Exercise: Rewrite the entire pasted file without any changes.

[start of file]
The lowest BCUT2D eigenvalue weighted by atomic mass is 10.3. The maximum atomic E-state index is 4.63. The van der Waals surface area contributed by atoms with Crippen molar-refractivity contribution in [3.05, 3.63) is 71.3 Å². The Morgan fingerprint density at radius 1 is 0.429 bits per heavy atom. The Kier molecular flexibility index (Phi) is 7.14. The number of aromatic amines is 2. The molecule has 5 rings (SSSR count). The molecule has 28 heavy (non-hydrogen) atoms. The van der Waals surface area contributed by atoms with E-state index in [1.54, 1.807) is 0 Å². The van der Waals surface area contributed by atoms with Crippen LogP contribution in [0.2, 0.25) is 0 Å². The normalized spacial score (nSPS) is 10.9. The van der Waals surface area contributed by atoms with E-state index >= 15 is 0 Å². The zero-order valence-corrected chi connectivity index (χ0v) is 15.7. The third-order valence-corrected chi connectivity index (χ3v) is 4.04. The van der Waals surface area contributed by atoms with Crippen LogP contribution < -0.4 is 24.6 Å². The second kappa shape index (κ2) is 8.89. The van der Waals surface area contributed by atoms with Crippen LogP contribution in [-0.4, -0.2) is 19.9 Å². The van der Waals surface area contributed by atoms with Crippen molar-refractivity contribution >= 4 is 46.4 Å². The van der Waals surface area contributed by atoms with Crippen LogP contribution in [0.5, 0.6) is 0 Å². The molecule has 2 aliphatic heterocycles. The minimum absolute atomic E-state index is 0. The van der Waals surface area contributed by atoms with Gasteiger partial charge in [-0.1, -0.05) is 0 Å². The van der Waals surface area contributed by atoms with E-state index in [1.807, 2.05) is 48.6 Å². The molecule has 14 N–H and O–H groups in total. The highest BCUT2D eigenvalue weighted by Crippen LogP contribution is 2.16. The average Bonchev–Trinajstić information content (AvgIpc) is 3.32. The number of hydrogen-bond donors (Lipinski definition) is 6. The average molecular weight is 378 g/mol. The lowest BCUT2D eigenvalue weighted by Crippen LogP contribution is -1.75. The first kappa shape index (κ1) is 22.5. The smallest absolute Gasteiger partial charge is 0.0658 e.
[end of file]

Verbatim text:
The lowest BCUT2D eigenvalue weighted by atomic mass is 10.3. The maximum atomic E-state index is 4.63. The van der Waals surface area contributed by atoms with Crippen molar-refractivity contribution in [3.05, 3.63) is 71.3 Å². The Morgan fingerprint density at radius 1 is 0.429 bits per heavy atom. The Kier molecular flexibility index (Phi) is 7.14. The number of aromatic amines is 2. The molecule has 5 rings (SSSR count). The molecule has 28 heavy (non-hydrogen) atoms. The van der Waals surface area contributed by atoms with E-state index in [1.54, 1.807) is 0 Å². The van der Waals surface area contributed by atoms with Crippen LogP contribution in [0.2, 0.25) is 0 Å². The normalized spacial score (nSPS) is 10.9. The van der Waals surface area contributed by atoms with E-state index >= 15 is 0 Å². The zero-order valence-corrected chi connectivity index (χ0v) is 15.7. The third-order valence-corrected chi connectivity index (χ3v) is 4.04. The van der Waals surface area contributed by atoms with Crippen LogP contribution < -0.4 is 24.6 Å². The second kappa shape index (κ2) is 8.89. The van der Waals surface area contributed by atoms with Crippen LogP contribution in [-0.4, -0.2) is 19.9 Å². The van der Waals surface area contributed by atoms with Crippen molar-refractivity contribution >= 4 is 46.4 Å². The van der Waals surface area contributed by atoms with Crippen LogP contribution in [0.5, 0.6) is 0 Å². The molecule has 2 aliphatic heterocycles. The minimum absolute atomic E-state index is 0. The van der Waals surface area contributed by atoms with Gasteiger partial charge in [-0.1, -0.05) is 0 Å². The van der Waals surface area contributed by atoms with E-state index in [1.807, 2.05) is 48.6 Å². The molecule has 14 N–H and O–H groups in total. The highest BCUT2D eigenvalue weighted by Crippen LogP contribution is 2.16. The average Bonchev–Trinajstić information content (AvgIpc) is 3.32. The number of hydrogen-bond donors (Lipinski definition) is 6. The average molecular weight is 378 g/mol. The lowest BCUT2D eigenvalue weighted by Crippen LogP contribution is -1.75. The first kappa shape index (κ1) is 22.5. The smallest absolute Gasteiger partial charge is 0.0658 e.